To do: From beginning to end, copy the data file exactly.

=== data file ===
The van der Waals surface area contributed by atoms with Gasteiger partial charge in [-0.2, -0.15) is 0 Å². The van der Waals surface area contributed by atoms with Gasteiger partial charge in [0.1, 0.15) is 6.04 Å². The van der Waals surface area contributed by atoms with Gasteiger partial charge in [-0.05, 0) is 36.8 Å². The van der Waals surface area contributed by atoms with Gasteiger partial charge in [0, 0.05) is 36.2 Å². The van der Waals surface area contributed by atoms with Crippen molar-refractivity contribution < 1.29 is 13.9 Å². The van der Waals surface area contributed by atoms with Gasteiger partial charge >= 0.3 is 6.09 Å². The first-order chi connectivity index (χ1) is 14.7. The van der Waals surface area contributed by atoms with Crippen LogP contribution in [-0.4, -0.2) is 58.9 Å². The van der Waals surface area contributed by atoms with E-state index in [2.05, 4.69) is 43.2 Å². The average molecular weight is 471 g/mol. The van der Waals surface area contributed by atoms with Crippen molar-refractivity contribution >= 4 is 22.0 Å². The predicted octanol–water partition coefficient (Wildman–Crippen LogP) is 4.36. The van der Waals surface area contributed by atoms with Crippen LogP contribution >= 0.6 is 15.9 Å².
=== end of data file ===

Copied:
The van der Waals surface area contributed by atoms with Gasteiger partial charge in [-0.2, -0.15) is 0 Å². The van der Waals surface area contributed by atoms with Gasteiger partial charge in [0.1, 0.15) is 6.04 Å². The van der Waals surface area contributed by atoms with Gasteiger partial charge in [-0.05, 0) is 36.8 Å². The van der Waals surface area contributed by atoms with Gasteiger partial charge in [0, 0.05) is 36.2 Å². The van der Waals surface area contributed by atoms with Crippen molar-refractivity contribution < 1.29 is 13.9 Å². The van der Waals surface area contributed by atoms with Gasteiger partial charge >= 0.3 is 6.09 Å². The first-order chi connectivity index (χ1) is 14.7. The van der Waals surface area contributed by atoms with Crippen LogP contribution in [-0.4, -0.2) is 58.9 Å². The van der Waals surface area contributed by atoms with E-state index in [2.05, 4.69) is 43.2 Å². The average molecular weight is 471 g/mol. The van der Waals surface area contributed by atoms with Crippen molar-refractivity contribution >= 4 is 22.0 Å². The predicted octanol–water partition coefficient (Wildman–Crippen LogP) is 4.36. The van der Waals surface area contributed by atoms with Crippen LogP contribution >= 0.6 is 15.9 Å².